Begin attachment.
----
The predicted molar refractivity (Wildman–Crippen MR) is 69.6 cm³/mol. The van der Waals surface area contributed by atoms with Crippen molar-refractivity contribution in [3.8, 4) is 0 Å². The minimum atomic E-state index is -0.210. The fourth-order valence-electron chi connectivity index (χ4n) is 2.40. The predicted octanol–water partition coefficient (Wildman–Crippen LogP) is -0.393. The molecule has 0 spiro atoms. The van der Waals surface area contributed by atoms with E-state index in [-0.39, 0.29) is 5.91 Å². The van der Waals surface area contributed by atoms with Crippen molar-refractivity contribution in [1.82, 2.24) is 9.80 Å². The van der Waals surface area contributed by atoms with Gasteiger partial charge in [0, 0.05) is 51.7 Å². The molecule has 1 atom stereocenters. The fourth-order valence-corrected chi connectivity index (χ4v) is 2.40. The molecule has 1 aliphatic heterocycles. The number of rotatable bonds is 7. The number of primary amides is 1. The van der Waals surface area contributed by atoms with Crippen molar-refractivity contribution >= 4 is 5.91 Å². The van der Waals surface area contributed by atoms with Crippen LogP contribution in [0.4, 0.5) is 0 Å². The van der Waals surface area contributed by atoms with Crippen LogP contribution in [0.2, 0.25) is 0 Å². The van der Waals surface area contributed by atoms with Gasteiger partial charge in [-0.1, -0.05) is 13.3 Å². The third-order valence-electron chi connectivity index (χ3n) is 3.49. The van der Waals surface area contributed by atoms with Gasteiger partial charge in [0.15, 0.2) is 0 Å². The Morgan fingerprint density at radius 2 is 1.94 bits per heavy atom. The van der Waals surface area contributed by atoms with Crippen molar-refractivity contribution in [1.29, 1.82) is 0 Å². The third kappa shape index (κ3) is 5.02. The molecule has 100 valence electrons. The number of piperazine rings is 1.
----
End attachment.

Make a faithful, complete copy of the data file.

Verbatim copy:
The predicted molar refractivity (Wildman–Crippen MR) is 69.6 cm³/mol. The van der Waals surface area contributed by atoms with Crippen molar-refractivity contribution in [3.8, 4) is 0 Å². The minimum atomic E-state index is -0.210. The fourth-order valence-electron chi connectivity index (χ4n) is 2.40. The predicted octanol–water partition coefficient (Wildman–Crippen LogP) is -0.393. The molecule has 0 spiro atoms. The van der Waals surface area contributed by atoms with E-state index in [-0.39, 0.29) is 5.91 Å². The van der Waals surface area contributed by atoms with Crippen molar-refractivity contribution in [1.82, 2.24) is 9.80 Å². The van der Waals surface area contributed by atoms with Gasteiger partial charge in [0, 0.05) is 51.7 Å². The molecule has 1 atom stereocenters. The fourth-order valence-corrected chi connectivity index (χ4v) is 2.40. The molecule has 1 aliphatic heterocycles. The number of rotatable bonds is 7. The number of primary amides is 1. The van der Waals surface area contributed by atoms with Crippen molar-refractivity contribution >= 4 is 5.91 Å². The van der Waals surface area contributed by atoms with Crippen LogP contribution in [0.4, 0.5) is 0 Å². The van der Waals surface area contributed by atoms with Crippen LogP contribution in [0.2, 0.25) is 0 Å². The van der Waals surface area contributed by atoms with Gasteiger partial charge in [-0.1, -0.05) is 13.3 Å². The third-order valence-electron chi connectivity index (χ3n) is 3.49. The van der Waals surface area contributed by atoms with Gasteiger partial charge in [0.15, 0.2) is 0 Å². The Morgan fingerprint density at radius 2 is 1.94 bits per heavy atom. The van der Waals surface area contributed by atoms with Crippen molar-refractivity contribution in [1.29, 1.82) is 0 Å². The third kappa shape index (κ3) is 5.02. The molecule has 100 valence electrons. The number of piperazine rings is 1.